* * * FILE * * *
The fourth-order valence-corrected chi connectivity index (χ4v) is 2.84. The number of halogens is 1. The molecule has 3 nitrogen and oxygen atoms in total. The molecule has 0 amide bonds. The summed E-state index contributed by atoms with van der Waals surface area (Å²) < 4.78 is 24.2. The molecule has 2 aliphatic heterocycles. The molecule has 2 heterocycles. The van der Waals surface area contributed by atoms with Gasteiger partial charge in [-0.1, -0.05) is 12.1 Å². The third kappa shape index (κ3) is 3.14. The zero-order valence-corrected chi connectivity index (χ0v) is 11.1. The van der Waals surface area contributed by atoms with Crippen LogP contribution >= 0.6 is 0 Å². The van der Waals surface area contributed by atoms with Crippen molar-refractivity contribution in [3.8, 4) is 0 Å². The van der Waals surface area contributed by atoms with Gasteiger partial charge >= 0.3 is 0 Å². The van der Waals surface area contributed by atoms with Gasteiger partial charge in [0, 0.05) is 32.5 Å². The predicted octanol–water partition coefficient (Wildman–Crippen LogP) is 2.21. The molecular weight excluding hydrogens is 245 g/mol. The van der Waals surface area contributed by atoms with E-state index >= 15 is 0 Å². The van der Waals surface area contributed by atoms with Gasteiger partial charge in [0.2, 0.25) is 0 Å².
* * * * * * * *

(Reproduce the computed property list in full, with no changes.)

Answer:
The fourth-order valence-corrected chi connectivity index (χ4v) is 2.84. The number of halogens is 1. The molecule has 3 nitrogen and oxygen atoms in total. The molecule has 0 amide bonds. The summed E-state index contributed by atoms with van der Waals surface area (Å²) < 4.78 is 24.2. The molecule has 2 aliphatic heterocycles. The molecule has 2 heterocycles. The van der Waals surface area contributed by atoms with Gasteiger partial charge in [-0.1, -0.05) is 12.1 Å². The third kappa shape index (κ3) is 3.14. The zero-order valence-corrected chi connectivity index (χ0v) is 11.1. The van der Waals surface area contributed by atoms with Crippen LogP contribution >= 0.6 is 0 Å². The van der Waals surface area contributed by atoms with Crippen molar-refractivity contribution in [3.8, 4) is 0 Å². The van der Waals surface area contributed by atoms with Gasteiger partial charge >= 0.3 is 0 Å². The van der Waals surface area contributed by atoms with Gasteiger partial charge in [0, 0.05) is 32.5 Å². The predicted octanol–water partition coefficient (Wildman–Crippen LogP) is 2.21. The molecular weight excluding hydrogens is 245 g/mol. The van der Waals surface area contributed by atoms with E-state index >= 15 is 0 Å². The van der Waals surface area contributed by atoms with Gasteiger partial charge in [0.2, 0.25) is 0 Å².